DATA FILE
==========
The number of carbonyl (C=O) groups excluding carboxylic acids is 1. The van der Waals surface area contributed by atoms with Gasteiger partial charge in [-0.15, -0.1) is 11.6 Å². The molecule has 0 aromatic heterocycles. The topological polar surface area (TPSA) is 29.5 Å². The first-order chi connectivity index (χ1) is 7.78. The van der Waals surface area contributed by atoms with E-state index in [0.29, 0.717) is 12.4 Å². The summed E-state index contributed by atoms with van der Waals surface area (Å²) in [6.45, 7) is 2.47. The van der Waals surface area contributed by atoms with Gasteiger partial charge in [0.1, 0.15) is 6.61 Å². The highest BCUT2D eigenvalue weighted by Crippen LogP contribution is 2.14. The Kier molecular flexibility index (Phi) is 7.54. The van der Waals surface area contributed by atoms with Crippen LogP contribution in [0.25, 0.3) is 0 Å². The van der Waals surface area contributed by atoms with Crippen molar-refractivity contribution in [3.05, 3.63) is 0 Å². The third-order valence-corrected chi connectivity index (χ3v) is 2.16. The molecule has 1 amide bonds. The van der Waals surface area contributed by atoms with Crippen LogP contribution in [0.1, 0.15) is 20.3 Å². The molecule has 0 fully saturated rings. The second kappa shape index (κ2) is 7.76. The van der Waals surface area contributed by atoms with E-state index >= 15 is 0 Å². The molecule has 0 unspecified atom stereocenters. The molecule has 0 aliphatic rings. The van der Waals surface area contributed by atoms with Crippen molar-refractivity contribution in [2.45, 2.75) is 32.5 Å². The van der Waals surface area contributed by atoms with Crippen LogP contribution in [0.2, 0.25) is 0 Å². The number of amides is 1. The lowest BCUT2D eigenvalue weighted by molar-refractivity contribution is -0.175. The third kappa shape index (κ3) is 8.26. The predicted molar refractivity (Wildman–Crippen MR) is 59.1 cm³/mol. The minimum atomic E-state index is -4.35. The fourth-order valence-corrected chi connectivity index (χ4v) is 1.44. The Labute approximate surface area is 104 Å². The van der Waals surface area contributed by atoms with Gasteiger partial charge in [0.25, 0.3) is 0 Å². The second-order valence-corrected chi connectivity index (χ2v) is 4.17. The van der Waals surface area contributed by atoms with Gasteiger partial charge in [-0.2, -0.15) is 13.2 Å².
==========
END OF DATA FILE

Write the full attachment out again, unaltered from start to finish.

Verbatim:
The number of carbonyl (C=O) groups excluding carboxylic acids is 1. The van der Waals surface area contributed by atoms with Gasteiger partial charge in [-0.15, -0.1) is 11.6 Å². The molecule has 0 aromatic heterocycles. The topological polar surface area (TPSA) is 29.5 Å². The first-order chi connectivity index (χ1) is 7.78. The van der Waals surface area contributed by atoms with E-state index in [0.29, 0.717) is 12.4 Å². The summed E-state index contributed by atoms with van der Waals surface area (Å²) in [6.45, 7) is 2.47. The van der Waals surface area contributed by atoms with Gasteiger partial charge in [0.1, 0.15) is 6.61 Å². The highest BCUT2D eigenvalue weighted by Crippen LogP contribution is 2.14. The Kier molecular flexibility index (Phi) is 7.54. The van der Waals surface area contributed by atoms with Crippen LogP contribution in [0.25, 0.3) is 0 Å². The van der Waals surface area contributed by atoms with Crippen molar-refractivity contribution in [3.05, 3.63) is 0 Å². The third-order valence-corrected chi connectivity index (χ3v) is 2.16. The molecule has 1 amide bonds. The van der Waals surface area contributed by atoms with Crippen LogP contribution in [0.1, 0.15) is 20.3 Å². The molecule has 0 fully saturated rings. The second kappa shape index (κ2) is 7.76. The van der Waals surface area contributed by atoms with E-state index >= 15 is 0 Å². The molecule has 0 unspecified atom stereocenters. The molecule has 0 aliphatic rings. The van der Waals surface area contributed by atoms with Crippen molar-refractivity contribution in [2.45, 2.75) is 32.5 Å². The van der Waals surface area contributed by atoms with Crippen LogP contribution in [0.2, 0.25) is 0 Å². The number of amides is 1. The lowest BCUT2D eigenvalue weighted by molar-refractivity contribution is -0.175. The third kappa shape index (κ3) is 8.26. The predicted molar refractivity (Wildman–Crippen MR) is 59.1 cm³/mol. The minimum atomic E-state index is -4.35. The fourth-order valence-corrected chi connectivity index (χ4v) is 1.44. The Labute approximate surface area is 104 Å². The van der Waals surface area contributed by atoms with Gasteiger partial charge in [0.25, 0.3) is 0 Å². The second-order valence-corrected chi connectivity index (χ2v) is 4.17. The van der Waals surface area contributed by atoms with Gasteiger partial charge in [-0.2, -0.15) is 13.2 Å².